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Stocks and Bonds Rise as Fed Bets Are Fueled by Weak Data

July 3, 2024
minute read

Wall Street traders pushed stock prices higher and bond yields fell after a series of weaker-than-expected economic data bolstered the case for the Federal Reserve to start cutting interest rates this year.

In a shortened trading session ahead of the U.S. holiday, the S&P 500 was on track for a new all-time high, driven by expectations that Fed policy easing would continue to benefit Corporate America. Treasuries gained across the yield curve as data revealed that the U.S. services sector contracted at the fastest rate in four years, private payroll growth slowed, and continuing jobless claims rose for the ninth consecutive week.

Further insight into the labor market's health will come with the release of the monthly employment report on Friday. Economists predict a gain of 190,000 nonfarm payrolls, a decrease from the previous month.

“If the data cooperate, we believe a September cut remains very much in play,” said Win Thin and Elias Haddad of Brown Brothers Harriman & Co.

Treasury 10-year yields dropped nine basis points to 4.34%. Swap traders are forecasting nearly two rate cuts in 2024, with the first anticipated in November, though expectations for a September reduction have increased. The dollar was headed for its biggest decline since mid-May. The S&P 500 hovered around 5,520 points. Tesla Inc. saw a rally, while Amazon.com Inc. experienced a decline.

Fed Chair Jerome Powell indicated this week that recent economic data suggest inflation is moving back on a downward trajectory, but he stressed that more evidence is needed before the Fed can start lowering interest rates. When asked what keeps him up at night, he highlighted the challenge of balancing inflation control with avoiding significant deterioration in the labor market.

Meanwhile, Fed Bank of New York President John Williams, who has extensively studied the natural rate of interest known as r-star, countered recent claims that it has risen since the pandemic.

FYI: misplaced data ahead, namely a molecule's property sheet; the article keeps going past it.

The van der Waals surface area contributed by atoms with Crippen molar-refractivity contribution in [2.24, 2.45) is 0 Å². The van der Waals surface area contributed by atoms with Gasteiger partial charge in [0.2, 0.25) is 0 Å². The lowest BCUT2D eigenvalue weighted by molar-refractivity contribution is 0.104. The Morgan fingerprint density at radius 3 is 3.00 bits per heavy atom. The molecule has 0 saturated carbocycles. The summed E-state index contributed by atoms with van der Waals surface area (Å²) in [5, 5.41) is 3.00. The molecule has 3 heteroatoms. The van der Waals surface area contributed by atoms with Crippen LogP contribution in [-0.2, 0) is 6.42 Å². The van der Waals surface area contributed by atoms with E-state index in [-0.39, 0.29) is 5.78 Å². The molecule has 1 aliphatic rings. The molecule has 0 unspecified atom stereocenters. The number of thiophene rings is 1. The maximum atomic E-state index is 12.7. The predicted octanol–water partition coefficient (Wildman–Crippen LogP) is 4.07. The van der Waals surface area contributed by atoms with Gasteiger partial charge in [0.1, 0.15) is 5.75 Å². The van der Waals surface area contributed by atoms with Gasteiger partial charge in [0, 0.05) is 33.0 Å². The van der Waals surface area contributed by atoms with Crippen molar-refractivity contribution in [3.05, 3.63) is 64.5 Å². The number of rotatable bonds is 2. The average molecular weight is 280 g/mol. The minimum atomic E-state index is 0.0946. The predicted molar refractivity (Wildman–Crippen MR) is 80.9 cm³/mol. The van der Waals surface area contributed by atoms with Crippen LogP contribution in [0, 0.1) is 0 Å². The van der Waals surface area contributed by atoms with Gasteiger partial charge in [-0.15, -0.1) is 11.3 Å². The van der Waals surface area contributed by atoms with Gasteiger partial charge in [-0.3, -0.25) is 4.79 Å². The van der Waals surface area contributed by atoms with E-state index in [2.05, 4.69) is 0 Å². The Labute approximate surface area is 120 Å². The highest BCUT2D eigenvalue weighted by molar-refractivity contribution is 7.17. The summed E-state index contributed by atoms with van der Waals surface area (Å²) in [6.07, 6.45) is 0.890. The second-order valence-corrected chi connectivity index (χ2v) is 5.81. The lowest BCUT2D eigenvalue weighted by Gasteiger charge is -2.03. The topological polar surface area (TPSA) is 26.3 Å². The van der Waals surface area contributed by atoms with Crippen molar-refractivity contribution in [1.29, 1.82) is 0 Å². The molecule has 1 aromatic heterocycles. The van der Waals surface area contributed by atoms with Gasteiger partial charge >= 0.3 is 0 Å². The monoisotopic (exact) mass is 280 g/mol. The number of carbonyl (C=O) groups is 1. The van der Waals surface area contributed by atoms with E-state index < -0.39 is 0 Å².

The concept of the long-run natural rate of interest, which prevails when the economy is not reacting to shocks and is growing at its potential, is central to monetary policy but cannot be directly observed. Officials aim to raise rates above this neutral level to cool the economy and combat inflation.

The latest economic data include a report showing the U.S. services sector's contraction at the fastest rate in four years, suggesting a cooling economy. Additionally, private payrolls rose at a slower pace, and continuing jobless claims increased for the ninth consecutive week, indicating potential softening in the labor market.

Economists are watching closely for the upcoming monthly employment report, which is expected to show a gain of 190,000 nonfarm payrolls. This would be a step down from the previous month, reinforcing the narrative that the labor market is slowing.

Win Thin and Elias Haddad of Brown Brothers Harriman & Co. suggest that if the data continues to support this trend, a September rate cut by the Fed remains a strong possibility. Treasury yields reflect this sentiment, with the 10-year yield falling to 4.34%. Swap traders are betting on nearly two rate cuts in 2024, with an increased likelihood of the first cut happening in September.

The dollar is on track for its most significant drop since mid-May, further reflecting market expectations of Fed rate cuts. The S&P 500 is maintaining its position around 5,520 points, benefiting from these expectations. Tesla Inc. shares have rallied, while Amazon.com Inc. shares have declined, reflecting sector-specific responses to the broader market trends.

Fed Chair Jerome Powell emphasized the need for more evidence before the Fed can consider lowering rates, despite recent data indicating a downward trend in inflation. He pointed out the delicate balance between controlling inflation and avoiding significant negative impacts on the labor market.

John Williams, President of the Fed Bank of New York, has pushed back against recent claims that the natural rate of interest, or r-star, has increased since the pandemic. The r-star rate is crucial for monetary policy but is not directly observable. It represents the rate at which the economy is growing at its potential without responding to shocks. Fed officials aim to set rates above this neutral level to cool the economy and combat inflation.

In summary, weaker-than-expected economic data is fueling expectations of Federal Reserve rate cuts, leading to higher stock prices and lower bond yields. The upcoming employment report will provide further insights into the labor market's health, and market participants are closely watching for indications that could support or challenge the case for rate cuts.

Editorial Board
Eric Ng
John Liu
Editorial Board
Bryan Curtis
Adan Harris
Managing Editor
Cathy Hills
Associate Editor

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